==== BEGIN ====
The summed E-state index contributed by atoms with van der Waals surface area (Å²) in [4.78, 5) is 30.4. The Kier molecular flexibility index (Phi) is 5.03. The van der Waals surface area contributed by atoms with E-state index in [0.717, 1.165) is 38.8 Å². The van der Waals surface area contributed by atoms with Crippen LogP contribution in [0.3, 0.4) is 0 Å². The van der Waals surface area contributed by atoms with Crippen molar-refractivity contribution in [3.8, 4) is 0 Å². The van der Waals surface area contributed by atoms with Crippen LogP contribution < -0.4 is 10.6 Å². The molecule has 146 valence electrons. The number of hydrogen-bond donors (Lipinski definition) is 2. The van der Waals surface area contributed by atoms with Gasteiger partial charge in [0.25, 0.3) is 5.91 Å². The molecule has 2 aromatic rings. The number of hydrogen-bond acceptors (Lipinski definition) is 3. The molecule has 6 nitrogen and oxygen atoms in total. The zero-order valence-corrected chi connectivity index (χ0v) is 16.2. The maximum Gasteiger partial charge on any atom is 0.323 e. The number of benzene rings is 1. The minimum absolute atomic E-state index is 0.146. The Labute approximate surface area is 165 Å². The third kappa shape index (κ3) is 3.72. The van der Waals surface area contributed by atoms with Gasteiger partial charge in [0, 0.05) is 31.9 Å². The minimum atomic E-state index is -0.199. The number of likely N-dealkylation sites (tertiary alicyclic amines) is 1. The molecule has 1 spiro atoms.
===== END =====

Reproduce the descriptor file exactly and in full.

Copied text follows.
The summed E-state index contributed by atoms with van der Waals surface area (Å²) in [4.78, 5) is 30.4. The Kier molecular flexibility index (Phi) is 5.03. The van der Waals surface area contributed by atoms with E-state index in [0.717, 1.165) is 38.8 Å². The van der Waals surface area contributed by atoms with Crippen LogP contribution in [0.3, 0.4) is 0 Å². The van der Waals surface area contributed by atoms with Crippen molar-refractivity contribution in [3.8, 4) is 0 Å². The van der Waals surface area contributed by atoms with Crippen LogP contribution < -0.4 is 10.6 Å². The molecule has 146 valence electrons. The number of hydrogen-bond donors (Lipinski definition) is 2. The van der Waals surface area contributed by atoms with Gasteiger partial charge in [0.25, 0.3) is 5.91 Å². The molecule has 2 aromatic rings. The number of hydrogen-bond acceptors (Lipinski definition) is 3. The molecule has 6 nitrogen and oxygen atoms in total. The zero-order valence-corrected chi connectivity index (χ0v) is 16.2. The maximum Gasteiger partial charge on any atom is 0.323 e. The number of benzene rings is 1. The minimum absolute atomic E-state index is 0.146. The Labute approximate surface area is 165 Å². The third kappa shape index (κ3) is 3.72. The van der Waals surface area contributed by atoms with Gasteiger partial charge in [0, 0.05) is 31.9 Å². The minimum atomic E-state index is -0.199. The number of likely N-dealkylation sites (tertiary alicyclic amines) is 1. The molecule has 1 spiro atoms.